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Emotional Marketing: 7 Basic Emotions and How Brands Provoke them with Video Content

29 Mar 2018

The reason why we prefer one product over another isn’t the price or the quality but instead the emotions which it provokes within us. The ‘rationality’ of our brain is a widespread misconception as it’s actually quite hedonistic and irrational. It creates attitudes to things and people based on emotions they provoke. But things are not as simple as they seem, because sometimes we get attracted to some pretty weird stuff. Contemporary advertising is the best example of this. Let’s take a closer look at why brands invest millions to provoke emotions and why it’s one of the best ways to attract and retain customers. Be prepared to watch some ad masterpieces and experience the complete range of emotions from amazement and happiness to antipathy and hatred.

1. Happiness

You don’t even need words to understand this commercial. It delivers its message to you starting from the very first seconds – bright colors, crowds of smiling people, sunlight, famous footballers playing their favorite game. We bet you started smiling somewhere between 0:15 and 0:25 seconds of this video. After watching it, you feel slightly more revived and happy than a minute ago. Why? Because your brain just formed a range of associations with the product which are quite strong as they are reinforced by positive emotions. That’s exactly what brands try to achieve – making e the product associated not with its physical value but with a particular emotion.

 

2. Amazement

This is a completely different type of ad which is based on storytelling – still the most powerful tool of modern marketing. The contrast of emotions is in the center of this video created by the leading global insurance company specializing in health, life and pension insurance. It’s a story about very basic and important feelings – those related to family and children. Can you imagine something better for selling life insurance than showing a father sacrificing everything for the future of his daughter? The answer is pretty obvious. From the marketing point of view, it’s a home run, as it appeals to fundamental values in a very touching and intimate manner. Try not to cry while watching.

 

3. Contempt

Which emotion do you feel when you see co-workers stuffing their mouths with food at their desk? Probably it’s contempt. But we are pretty sure that more than once or twice you’ve done the very same thing when being overwhelmed by an important task or trying to meet a deadline. Contempt is a strong emotion which makes you compare yourself with others and associate yourself with certain types of behavior. This is quite an effective marketing trick as in this particular case the contempt is a trigger which helps you to either associate yourself with the depicted situation or on the contrary distance yourself from it. In any case, it creates an “emotional link” with the product which will emerge the next time you will come across the “desk lunch” situation.

 

4. Melancholy

Few of you will disagree that sometimes we just want to feel melancholy and even sadness as much as we want to feel happiness and joy. Just recollect the last time when you were disappointed and listened to the sad music which made you even sadder. Brands use this peculiarity of our brain, even though it requires more creativity and skills to properly appeal to the somber part of the ego, than to a joyful one. Johnnie Walker managed to do it perfectly by depicting those moments in life when you are the most likely to pour yourself a drink and think about some very important and intimate things.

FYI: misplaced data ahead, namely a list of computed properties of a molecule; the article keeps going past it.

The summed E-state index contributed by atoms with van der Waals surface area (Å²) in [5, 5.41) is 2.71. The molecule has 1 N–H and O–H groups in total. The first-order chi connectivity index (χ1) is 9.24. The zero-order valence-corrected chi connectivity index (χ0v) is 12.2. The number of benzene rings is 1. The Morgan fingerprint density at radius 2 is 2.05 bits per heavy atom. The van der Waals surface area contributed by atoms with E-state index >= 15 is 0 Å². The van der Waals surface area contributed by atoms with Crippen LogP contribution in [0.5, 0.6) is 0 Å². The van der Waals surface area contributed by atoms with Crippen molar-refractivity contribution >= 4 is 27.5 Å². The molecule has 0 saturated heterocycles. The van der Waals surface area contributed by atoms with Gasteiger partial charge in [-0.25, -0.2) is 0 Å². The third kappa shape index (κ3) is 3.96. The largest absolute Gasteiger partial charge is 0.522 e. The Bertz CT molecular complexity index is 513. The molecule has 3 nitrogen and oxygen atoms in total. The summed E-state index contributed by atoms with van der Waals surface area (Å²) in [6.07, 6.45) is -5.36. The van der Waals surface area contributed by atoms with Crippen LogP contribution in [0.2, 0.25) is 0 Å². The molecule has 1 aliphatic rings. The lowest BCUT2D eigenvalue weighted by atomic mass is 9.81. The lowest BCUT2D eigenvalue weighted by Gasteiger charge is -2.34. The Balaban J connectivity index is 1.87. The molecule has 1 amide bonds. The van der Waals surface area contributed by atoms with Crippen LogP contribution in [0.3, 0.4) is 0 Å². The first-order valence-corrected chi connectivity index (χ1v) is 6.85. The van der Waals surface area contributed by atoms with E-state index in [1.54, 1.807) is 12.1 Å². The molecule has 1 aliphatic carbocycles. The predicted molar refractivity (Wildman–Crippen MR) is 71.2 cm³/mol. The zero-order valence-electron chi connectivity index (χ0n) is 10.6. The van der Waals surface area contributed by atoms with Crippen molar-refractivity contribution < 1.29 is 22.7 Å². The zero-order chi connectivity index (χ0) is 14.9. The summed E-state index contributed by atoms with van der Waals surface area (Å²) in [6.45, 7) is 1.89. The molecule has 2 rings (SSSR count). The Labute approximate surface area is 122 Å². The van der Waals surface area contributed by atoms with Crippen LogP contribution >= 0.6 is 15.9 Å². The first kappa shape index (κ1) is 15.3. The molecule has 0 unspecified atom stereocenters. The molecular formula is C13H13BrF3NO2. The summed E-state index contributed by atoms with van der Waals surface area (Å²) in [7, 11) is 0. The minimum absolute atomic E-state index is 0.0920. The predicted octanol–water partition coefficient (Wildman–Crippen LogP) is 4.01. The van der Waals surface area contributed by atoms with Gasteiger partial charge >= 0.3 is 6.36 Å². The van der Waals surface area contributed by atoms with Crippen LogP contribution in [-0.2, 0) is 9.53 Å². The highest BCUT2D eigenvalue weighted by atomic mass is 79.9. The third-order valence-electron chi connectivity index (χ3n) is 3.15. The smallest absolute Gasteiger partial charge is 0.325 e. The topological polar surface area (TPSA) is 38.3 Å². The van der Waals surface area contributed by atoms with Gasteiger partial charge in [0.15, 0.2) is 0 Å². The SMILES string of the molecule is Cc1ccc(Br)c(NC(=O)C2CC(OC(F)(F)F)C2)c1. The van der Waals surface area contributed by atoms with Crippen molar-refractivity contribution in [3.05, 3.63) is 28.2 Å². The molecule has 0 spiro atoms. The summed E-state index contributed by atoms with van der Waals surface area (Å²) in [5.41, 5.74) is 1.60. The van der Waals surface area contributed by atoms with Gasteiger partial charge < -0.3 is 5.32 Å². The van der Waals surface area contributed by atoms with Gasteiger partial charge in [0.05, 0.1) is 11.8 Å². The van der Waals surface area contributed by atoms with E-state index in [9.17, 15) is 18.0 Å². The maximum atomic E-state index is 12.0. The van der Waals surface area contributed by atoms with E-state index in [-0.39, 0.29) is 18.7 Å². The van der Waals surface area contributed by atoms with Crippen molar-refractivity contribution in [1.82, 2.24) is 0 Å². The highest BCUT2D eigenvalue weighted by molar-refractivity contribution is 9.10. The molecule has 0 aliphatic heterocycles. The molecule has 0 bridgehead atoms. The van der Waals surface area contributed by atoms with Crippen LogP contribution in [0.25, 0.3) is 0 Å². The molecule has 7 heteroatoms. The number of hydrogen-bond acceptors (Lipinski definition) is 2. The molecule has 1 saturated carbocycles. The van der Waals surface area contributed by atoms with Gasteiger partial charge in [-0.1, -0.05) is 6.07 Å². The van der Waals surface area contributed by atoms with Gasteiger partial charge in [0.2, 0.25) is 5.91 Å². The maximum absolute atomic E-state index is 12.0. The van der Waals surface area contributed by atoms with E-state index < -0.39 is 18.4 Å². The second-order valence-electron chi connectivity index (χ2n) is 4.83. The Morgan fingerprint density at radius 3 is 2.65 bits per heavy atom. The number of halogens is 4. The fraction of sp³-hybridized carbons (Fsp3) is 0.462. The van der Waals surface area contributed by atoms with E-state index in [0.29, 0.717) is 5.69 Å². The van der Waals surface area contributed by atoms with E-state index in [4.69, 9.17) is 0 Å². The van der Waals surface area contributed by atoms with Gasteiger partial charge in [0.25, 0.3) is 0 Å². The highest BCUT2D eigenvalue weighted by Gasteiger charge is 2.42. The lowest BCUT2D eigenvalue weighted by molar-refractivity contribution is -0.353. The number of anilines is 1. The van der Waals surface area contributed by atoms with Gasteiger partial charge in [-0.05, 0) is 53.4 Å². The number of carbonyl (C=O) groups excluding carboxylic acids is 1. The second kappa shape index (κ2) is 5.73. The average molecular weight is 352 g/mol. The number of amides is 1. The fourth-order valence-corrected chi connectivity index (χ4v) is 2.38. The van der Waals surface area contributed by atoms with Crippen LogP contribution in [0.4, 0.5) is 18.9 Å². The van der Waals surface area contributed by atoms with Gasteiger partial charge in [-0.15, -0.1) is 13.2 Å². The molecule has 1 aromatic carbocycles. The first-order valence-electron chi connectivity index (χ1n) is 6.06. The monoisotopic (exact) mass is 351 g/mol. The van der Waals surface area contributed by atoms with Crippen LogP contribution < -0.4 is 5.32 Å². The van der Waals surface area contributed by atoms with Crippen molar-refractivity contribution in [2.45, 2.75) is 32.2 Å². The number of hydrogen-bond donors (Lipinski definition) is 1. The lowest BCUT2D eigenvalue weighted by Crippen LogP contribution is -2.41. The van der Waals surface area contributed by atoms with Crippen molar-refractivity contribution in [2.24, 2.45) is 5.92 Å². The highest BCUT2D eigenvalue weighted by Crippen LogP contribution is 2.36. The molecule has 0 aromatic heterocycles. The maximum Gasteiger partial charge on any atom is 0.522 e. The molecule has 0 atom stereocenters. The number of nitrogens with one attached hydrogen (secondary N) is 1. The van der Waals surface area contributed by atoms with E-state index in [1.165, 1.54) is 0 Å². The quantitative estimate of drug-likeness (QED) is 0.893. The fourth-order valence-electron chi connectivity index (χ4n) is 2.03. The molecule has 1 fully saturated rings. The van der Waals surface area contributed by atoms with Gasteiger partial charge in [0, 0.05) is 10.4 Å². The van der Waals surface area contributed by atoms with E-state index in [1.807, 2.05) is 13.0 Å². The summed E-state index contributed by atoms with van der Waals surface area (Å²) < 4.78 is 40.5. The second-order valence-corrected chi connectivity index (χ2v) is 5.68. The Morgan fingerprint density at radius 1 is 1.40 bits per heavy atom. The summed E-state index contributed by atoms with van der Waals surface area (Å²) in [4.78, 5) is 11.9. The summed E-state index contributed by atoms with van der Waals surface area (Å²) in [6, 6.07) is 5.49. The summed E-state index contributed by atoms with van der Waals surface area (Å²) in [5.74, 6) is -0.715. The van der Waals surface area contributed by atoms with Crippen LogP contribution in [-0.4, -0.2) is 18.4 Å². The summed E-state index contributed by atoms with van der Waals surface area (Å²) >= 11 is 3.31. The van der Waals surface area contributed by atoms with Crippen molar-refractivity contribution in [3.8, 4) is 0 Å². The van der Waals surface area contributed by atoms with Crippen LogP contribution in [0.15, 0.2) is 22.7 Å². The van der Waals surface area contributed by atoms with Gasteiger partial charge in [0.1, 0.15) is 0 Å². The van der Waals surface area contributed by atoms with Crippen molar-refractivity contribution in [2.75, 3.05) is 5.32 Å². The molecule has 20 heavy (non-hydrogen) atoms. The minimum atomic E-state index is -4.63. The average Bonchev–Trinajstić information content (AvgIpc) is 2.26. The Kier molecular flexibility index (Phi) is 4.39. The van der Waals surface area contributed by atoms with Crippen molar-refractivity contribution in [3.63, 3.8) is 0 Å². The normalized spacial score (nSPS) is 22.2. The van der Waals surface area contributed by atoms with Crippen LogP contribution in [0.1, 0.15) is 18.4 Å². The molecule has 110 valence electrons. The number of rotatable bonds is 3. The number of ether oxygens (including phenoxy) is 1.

5. Anxiety

Making people feel embarrassed and anxious is also a good way of attracting their attention. This ice-cream commercial is disturbing and scary but at the same time outstanding. And that’s the point – the company wants to create a strong emotional bond with the product and make you want to try it. Furthermore, the motivational text in this ad mismatches the wired image, as controversy is the key message here. It’s even rendered predominantly in black and white colors. Our brain is attracted to unusual and foolish things and that’s why you enjoyed watching this uncomfortable video.

 

6. Antipathy

Some brands apply pretty disgusting images to hyperbolize things which we don’t like. This ad by Wrigleys is provoking antipathy to what is shown and what by chance concerns everyone from time to time – bad breath. The product itself is shown as a fast remedy to undesirable consequences of bad breath. So, next time you go on a date or to a job interview your brain might remind you about this particular remedy which can help you avoid embarrassment.

 

7. Hatred

This commercial challenges conventional belief that children are the “happiness of life” and demonstrates that they can be evil creatures which you may actually hate. Now, take into consideration that it’s an advertisement for Durex contraceptives and you will get quite a sarcastic mix which messes with your feelings towards children. Again the product is shown as a solution, but for a quite pungent “issue”. Appealing to negative feelings towards conventionally “good things” is another way of conveying a memorable message about the product.


These are 7 basic emotions which brands rely on when trying to establish an emotional connection between customers and products. In case you are searching for ways to improve your marketing the abovementioned approaches and tricks will be very helpful. It remains only to find a good solution for measuring emotions you try to provoke with your content.

 

 

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